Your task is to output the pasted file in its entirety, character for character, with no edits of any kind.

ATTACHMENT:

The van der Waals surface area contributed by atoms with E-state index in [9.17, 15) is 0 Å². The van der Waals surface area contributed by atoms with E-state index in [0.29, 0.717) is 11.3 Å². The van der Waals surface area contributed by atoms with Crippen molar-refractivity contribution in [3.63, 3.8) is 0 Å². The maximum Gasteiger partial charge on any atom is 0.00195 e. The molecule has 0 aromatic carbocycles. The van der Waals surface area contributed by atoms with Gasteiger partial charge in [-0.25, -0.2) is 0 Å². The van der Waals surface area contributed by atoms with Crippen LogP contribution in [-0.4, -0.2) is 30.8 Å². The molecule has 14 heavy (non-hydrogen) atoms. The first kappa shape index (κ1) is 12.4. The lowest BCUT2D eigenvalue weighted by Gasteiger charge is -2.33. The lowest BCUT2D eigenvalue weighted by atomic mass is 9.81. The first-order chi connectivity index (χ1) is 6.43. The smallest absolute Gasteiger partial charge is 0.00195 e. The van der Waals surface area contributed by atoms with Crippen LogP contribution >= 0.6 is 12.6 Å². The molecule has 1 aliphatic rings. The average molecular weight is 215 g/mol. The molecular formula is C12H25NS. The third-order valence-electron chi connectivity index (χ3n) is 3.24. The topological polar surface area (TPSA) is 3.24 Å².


The van der Waals surface area contributed by atoms with E-state index in [9.17, 15) is 0 Å². The van der Waals surface area contributed by atoms with E-state index in [0.29, 0.717) is 11.3 Å². The van der Waals surface area contributed by atoms with Crippen molar-refractivity contribution in [3.63, 3.8) is 0 Å². The maximum Gasteiger partial charge on any atom is 0.00195 e. The molecule has 0 aromatic carbocycles. The van der Waals surface area contributed by atoms with Gasteiger partial charge in [-0.25, -0.2) is 0 Å². The van der Waals surface area contributed by atoms with Crippen LogP contribution in [-0.4, -0.2) is 30.8 Å². The molecule has 14 heavy (non-hydrogen) atoms. The first kappa shape index (κ1) is 12.4. The lowest BCUT2D eigenvalue weighted by Gasteiger charge is -2.33. The lowest BCUT2D eigenvalue weighted by atomic mass is 9.81. The first-order chi connectivity index (χ1) is 6.43. The smallest absolute Gasteiger partial charge is 0.00195 e. The van der Waals surface area contributed by atoms with Crippen LogP contribution >= 0.6 is 12.6 Å². The molecule has 1 aliphatic rings. The average molecular weight is 215 g/mol. The molecular formula is C12H25NS. The third-order valence-electron chi connectivity index (χ3n) is 3.24. The topological polar surface area (TPSA) is 3.24 Å².